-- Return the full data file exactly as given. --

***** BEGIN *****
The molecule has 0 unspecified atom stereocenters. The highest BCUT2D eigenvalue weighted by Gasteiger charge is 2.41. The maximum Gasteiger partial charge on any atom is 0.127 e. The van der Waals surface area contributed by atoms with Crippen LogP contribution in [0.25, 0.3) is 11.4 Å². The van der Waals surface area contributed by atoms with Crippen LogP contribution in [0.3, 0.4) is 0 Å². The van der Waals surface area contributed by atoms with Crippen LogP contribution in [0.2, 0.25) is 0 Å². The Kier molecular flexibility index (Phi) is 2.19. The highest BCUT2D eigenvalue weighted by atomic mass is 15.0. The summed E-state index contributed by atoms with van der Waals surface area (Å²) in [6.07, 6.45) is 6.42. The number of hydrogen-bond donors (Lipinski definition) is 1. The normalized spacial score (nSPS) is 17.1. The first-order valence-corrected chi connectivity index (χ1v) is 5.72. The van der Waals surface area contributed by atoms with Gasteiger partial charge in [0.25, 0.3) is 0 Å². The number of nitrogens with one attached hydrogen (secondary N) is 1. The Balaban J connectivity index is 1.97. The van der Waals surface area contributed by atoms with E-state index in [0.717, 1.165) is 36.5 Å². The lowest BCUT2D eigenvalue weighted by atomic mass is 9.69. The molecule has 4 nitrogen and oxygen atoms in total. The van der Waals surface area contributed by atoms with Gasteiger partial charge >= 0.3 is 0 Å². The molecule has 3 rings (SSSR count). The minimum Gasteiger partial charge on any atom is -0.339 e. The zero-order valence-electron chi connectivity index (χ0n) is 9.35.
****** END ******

The molecule has 0 unspecified atom stereocenters. The highest BCUT2D eigenvalue weighted by Gasteiger charge is 2.41. The maximum Gasteiger partial charge on any atom is 0.127 e. The van der Waals surface area contributed by atoms with Crippen LogP contribution in [0.25, 0.3) is 11.4 Å². The van der Waals surface area contributed by atoms with Crippen LogP contribution in [0.3, 0.4) is 0 Å². The van der Waals surface area contributed by atoms with Crippen LogP contribution in [0.2, 0.25) is 0 Å². The Kier molecular flexibility index (Phi) is 2.19. The highest BCUT2D eigenvalue weighted by atomic mass is 15.0. The summed E-state index contributed by atoms with van der Waals surface area (Å²) in [6.07, 6.45) is 6.42. The number of hydrogen-bond donors (Lipinski definition) is 1. The normalized spacial score (nSPS) is 17.1. The first-order valence-corrected chi connectivity index (χ1v) is 5.72. The van der Waals surface area contributed by atoms with Gasteiger partial charge in [0.25, 0.3) is 0 Å². The number of nitrogens with one attached hydrogen (secondary N) is 1. The Balaban J connectivity index is 1.97. The van der Waals surface area contributed by atoms with E-state index in [0.717, 1.165) is 36.5 Å². The lowest BCUT2D eigenvalue weighted by atomic mass is 9.69. The molecule has 4 nitrogen and oxygen atoms in total. The van der Waals surface area contributed by atoms with Gasteiger partial charge >= 0.3 is 0 Å². The molecule has 3 rings (SSSR count). The minimum Gasteiger partial charge on any atom is -0.339 e. The zero-order valence-electron chi connectivity index (χ0n) is 9.35.